Choline is likely able to somewhat protect the brain against the effects of marijuana and, therefore, help promote normal brain development.

Up to 95 percent of pregnant women consume less choline than the recommended intake levels, which is 450 milligrams per day, according to the National Institutes of Health (NIH).

To support the development of your baby, regardless of whether or not you use marijuana, it’s crucial to eat choline-rich foods — such as egg yolks, lean red meat, fish, poultry, legumes, and nuts.

You can also take choline supplements, but most prenatal vitamins contain only a small amount of choline.

“It’s quite clear from the scientific data that choline should be a required supplemental nutrient during all pregnancies, and more particularly in the pregnancies of women using marijuana regularly,” Dr. Felice Gersh, an OB-GYN and founder of the Integrative Medical Group of Irvine, in Irvine, California, told Healthline.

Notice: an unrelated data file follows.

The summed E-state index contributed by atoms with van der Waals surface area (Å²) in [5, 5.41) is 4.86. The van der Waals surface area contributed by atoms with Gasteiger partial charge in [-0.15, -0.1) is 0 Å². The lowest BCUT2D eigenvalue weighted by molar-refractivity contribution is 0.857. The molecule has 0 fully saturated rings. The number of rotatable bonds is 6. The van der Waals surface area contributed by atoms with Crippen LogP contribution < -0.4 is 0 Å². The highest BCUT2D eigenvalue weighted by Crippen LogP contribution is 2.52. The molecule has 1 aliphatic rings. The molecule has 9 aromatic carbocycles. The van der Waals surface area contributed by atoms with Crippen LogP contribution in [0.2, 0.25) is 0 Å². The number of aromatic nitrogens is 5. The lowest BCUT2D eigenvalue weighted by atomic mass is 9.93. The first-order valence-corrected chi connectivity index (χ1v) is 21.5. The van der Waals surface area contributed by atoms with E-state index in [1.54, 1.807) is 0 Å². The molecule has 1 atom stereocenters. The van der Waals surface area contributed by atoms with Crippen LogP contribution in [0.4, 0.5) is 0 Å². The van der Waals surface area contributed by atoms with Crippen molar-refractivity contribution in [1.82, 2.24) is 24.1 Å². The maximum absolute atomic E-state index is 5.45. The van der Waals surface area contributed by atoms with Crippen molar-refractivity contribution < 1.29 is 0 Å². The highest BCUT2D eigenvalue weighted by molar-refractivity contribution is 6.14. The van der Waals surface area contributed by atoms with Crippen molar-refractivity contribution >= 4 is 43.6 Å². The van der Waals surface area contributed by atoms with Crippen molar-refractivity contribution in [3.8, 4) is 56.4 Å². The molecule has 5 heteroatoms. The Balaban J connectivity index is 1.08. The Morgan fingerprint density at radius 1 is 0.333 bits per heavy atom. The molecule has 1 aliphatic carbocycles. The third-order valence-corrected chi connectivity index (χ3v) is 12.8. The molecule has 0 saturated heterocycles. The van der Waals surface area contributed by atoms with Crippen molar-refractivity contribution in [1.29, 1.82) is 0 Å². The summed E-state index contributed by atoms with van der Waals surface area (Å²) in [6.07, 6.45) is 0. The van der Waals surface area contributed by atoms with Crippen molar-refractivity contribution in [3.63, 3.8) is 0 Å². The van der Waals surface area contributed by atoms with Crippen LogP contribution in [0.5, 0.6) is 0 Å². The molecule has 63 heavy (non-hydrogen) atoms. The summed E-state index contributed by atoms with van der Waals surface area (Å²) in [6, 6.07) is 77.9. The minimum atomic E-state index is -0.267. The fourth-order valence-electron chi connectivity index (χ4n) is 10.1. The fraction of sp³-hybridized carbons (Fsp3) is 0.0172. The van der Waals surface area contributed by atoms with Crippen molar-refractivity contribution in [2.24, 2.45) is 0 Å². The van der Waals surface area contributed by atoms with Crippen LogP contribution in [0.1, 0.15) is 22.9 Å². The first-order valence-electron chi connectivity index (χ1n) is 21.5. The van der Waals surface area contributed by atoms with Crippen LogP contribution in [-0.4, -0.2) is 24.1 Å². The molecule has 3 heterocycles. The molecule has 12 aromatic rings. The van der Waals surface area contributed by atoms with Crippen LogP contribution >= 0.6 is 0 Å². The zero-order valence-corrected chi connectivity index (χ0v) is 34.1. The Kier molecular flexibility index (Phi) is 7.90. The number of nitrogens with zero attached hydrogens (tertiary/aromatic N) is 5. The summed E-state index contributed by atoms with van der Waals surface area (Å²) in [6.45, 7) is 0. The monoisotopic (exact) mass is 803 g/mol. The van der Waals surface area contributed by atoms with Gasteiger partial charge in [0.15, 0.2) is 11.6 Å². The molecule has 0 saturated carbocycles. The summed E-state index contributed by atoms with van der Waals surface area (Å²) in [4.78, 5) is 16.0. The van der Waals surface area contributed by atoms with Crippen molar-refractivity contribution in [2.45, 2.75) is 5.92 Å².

Some women continue to use marijuana while they’re pregnant because they believe it’s safer and more effective than certain pharmaceutical drugs. But experts warn the drug is not safe to use during pregnancy.

Given the risks, however, health experts recommend that women who are pregnant — or are even contemplating becoming pregnant — should stop using the drug immediately.

As the findings show, by stopping marijuana use before 10 weeks gestation, mothers can prevent any damage that marijuana may cause and ensure their babies’ brains and bodies develop properly.

“Some women self-medicate with marijuana to improve nausea, insomnia, and anxiety disorders, and given the changing legal status, its use among pregnant women has been increasing,” Haynes said. “While it may help with these symptoms, there are safer alternatives to be used in pregnancy with better quality evidence and less potential for harm.”

New research from the University of Colorado School of Medicine found that maternal marijuana use can damage the fetal brain much earlier than experts previously thought, ultimately causing self-regulation and central nervous system issues in newborns.

The researchers also found that choline, an essential nutrient, may protect the baby’s brain from marijuana and promote healthy fetal development.